Examples of Offscreen Conflict?

So I agreed to sub for a friend tomorrow which means I have to fill an hour of lecture time. I picked Off-screen Conflict for my subject but I only have a handful of examples so far and I could use a couple more good ones.

These are just scenes where a character is hearing some kind of argument or dispute from another room.

I’ve got scenes from Welcome to the Dollhouse, The Witch, About Schmidt, and Junebug lined up. But I need some more examples. Any good ones come to mind?

How about the gunshot heard by the various characters in Mystery Train?

The Converation starring Gene Hackman has a few of these scenes. It’s also a central plot point of the movie.

In fact I’d say a lot of cop dramas/stakeout scenes use this idea as a trope.

“How did you get up there?”
“Wasn’t easy!”

I know that isn’t actually what you’re looking for, but it’s the first thing I thought of from the thread title.

Three Colors: Blue has a great scene with Juliette Binoche emoting in reaction to seeing a fight outside her window, and then then the events coming into her building and hearing it outside her door. Looking for a clip now…

Couldn’t find a clip online. In my DVD copy it starts about 34:18 to about 36:10 when she steps outside to see if anyone is still there and is locked out.

Yeah, those are a little too plot-oriented when it’s a stakeout or something.

Mystery Train is my JAMMMMM. I screen it every semester. But you kinda need the whole movie to get the effect of that gunshot.

I’m looking more for dialogue happening elsewhere while characters listen and react. The classic example is a kid in bed hearing his or her parents fighting downstairs.

It’s played for awkward comedy in About Schmidt as Warren sits in the living room while Kathy Bates and Howard Hesseman argue in the other room. “Robertaaa… Roberta! I can’t make this goddamn thing work. I mean, somebody really screwed it up… I’m not a mind reader!”

Can’t believe I’ve never seen Blue.

Barton Fink might have something… all those hotel rooms and the pipes and the solitude.

Rosencrantz & Guildenstern Are Dead sounds like it fits the bill.

This is a silly example, but how about the guy in Office Space who is listening to the characters through the wall and eventually invites himself over?

What about the Fury Road scene with Max going back to take out the Bulletfarmers? Not tons of dialogue from Furiousa et al as he wanders off, but it seems an interesting one for a title protagonist taking part in off-screen conflict for the benefit of the ‘support’ cast story. It’s nicely subversive that way.

I kinda remember this… How far into the movie? Do we stay on Furiosa?

There are probably a bunch of action movie fight scenes like this where a character confidently walks off-screen to dispatch a whole room full of henchmen while we “wait outside” with some other character.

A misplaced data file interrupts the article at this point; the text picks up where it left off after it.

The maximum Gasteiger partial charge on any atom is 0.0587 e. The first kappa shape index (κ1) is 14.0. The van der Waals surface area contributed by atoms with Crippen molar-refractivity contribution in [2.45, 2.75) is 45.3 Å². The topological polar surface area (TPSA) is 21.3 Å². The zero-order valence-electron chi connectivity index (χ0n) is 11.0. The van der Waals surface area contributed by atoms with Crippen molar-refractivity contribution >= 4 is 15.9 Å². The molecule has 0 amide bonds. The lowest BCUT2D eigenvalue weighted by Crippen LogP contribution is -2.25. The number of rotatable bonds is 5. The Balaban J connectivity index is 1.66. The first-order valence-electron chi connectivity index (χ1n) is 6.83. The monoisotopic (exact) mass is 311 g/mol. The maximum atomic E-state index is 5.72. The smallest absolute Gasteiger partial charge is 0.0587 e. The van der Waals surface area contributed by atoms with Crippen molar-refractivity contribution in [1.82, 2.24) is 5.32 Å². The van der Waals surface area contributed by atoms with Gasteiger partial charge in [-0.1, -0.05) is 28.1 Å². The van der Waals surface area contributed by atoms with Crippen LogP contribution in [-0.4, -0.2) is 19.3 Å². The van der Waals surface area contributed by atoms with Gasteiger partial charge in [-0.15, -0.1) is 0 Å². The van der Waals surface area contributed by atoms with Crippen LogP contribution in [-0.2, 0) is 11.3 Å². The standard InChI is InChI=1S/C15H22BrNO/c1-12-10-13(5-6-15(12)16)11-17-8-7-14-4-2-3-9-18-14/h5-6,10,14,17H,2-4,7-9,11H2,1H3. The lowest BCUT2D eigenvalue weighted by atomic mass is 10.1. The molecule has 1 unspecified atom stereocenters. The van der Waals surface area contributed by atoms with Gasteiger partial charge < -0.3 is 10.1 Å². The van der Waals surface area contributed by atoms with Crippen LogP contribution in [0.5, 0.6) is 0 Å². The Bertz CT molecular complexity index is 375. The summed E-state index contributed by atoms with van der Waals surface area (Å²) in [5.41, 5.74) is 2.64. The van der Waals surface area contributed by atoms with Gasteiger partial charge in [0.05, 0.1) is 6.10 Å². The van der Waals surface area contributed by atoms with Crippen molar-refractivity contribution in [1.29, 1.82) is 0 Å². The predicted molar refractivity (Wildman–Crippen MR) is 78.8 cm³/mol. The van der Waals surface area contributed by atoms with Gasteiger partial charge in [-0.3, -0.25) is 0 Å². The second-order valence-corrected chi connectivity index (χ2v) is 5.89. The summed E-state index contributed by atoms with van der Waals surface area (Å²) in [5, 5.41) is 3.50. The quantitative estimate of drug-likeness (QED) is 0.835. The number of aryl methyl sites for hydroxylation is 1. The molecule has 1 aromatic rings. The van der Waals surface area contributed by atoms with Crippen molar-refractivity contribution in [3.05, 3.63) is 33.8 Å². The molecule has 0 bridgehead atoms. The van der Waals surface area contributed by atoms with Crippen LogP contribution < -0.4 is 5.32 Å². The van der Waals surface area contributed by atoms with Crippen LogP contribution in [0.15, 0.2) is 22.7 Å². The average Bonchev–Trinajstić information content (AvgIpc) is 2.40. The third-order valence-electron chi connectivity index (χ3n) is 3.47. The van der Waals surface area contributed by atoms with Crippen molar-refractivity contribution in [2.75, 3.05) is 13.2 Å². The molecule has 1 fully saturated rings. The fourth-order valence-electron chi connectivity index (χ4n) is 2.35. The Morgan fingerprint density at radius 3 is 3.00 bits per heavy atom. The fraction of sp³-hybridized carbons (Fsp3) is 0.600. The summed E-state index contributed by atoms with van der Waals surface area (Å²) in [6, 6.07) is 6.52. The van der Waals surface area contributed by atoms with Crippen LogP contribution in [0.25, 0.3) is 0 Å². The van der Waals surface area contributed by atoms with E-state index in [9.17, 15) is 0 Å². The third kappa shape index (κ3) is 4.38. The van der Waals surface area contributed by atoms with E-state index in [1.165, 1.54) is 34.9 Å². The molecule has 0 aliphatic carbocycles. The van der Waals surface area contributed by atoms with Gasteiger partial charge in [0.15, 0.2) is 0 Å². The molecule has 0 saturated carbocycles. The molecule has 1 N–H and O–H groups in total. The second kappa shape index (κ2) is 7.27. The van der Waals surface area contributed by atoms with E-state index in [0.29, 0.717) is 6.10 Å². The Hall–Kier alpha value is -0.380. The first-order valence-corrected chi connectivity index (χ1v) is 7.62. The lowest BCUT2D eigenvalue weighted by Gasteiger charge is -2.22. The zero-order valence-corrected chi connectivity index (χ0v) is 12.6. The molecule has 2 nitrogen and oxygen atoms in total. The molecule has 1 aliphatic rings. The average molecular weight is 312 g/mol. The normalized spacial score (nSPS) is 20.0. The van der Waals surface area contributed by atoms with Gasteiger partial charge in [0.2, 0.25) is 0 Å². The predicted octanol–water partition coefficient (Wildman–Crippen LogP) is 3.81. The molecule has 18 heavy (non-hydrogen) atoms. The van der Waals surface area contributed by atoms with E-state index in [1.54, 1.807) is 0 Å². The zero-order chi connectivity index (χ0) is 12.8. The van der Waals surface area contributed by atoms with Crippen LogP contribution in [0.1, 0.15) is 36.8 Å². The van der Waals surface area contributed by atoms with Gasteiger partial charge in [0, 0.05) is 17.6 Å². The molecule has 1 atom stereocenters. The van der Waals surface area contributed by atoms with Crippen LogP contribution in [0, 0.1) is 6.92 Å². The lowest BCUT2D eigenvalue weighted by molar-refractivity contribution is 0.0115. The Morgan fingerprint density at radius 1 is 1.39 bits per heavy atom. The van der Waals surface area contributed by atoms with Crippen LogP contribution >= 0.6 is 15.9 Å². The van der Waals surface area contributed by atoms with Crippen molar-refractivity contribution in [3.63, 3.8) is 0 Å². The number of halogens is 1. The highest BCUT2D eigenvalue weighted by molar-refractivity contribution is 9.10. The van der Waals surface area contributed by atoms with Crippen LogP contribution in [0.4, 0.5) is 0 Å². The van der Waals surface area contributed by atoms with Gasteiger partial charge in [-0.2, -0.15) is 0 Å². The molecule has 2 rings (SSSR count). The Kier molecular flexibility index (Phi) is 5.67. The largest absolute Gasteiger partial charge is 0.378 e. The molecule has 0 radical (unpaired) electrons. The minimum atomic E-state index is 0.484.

This is the scene here (what did we do before YT?). Mostly stays with the War Rig, about 2/3 in from memory.

That’s really good. I think I’ll use it at the start of the lecture A) because it’s Fury Road and kids love Fury Road and B) because it’s a really strong example of how it uses offscreen space and the choice of POV to build Furiosa’s relationship with Max without any dialogue. That explosion through the fog is terrific. Thanks, Shara!

The Abyss

A Cold War crisis unfolds on the surface while all of the story is taking place underwater.

Has Tarantino never done this? For some reason it feels like a thing he may have done.

I like the Rosencrantz and Abyss references. Those movies are built from the ground up around this concept, whereas I’m just looking for scene examples.

From Here to Eternity - the knife fight between Prewitt and “Fatso” Judson out of sight in an alley.

How about the infamous football quiz scene from Diner, when Eddie’s insecurity about getting married manifests itself by him requiring his betrothed to answer a football quiz before the wedding?

(How great was this cast, at least in this, btw?) (Also, the offscreen stuff happens in two directions, when Elyse’s mother calls on the phone and Eddie’s mom asks to see how it’s going and seems not at all perturbed by the answer “It could go either way.”)

Spoiler: Eddie and Elyse do end up getting married. “I figure she’d have gotten the Alan Ameche question.”

Reservoir Dogs. The camera view never actually shows Madsen cutting off that cop’s ear. In fact, it very pointedly pans away. I’d say about 90% of people think they actually saw the ear-cutting.

For my contribution:

Funny Games. The pivotal murder happens in the other room while we watch one of the killers make himself a snack.

In Reservoir Dogs we also hear someone outside the warehouse cut down in a hail of gunfire…I think Buscemi’s character?

And of course the entire botched robbery is discussed in some detail, but we’re never what happened exactly.

“Can I go to the bathroom?”

Love that football quiz.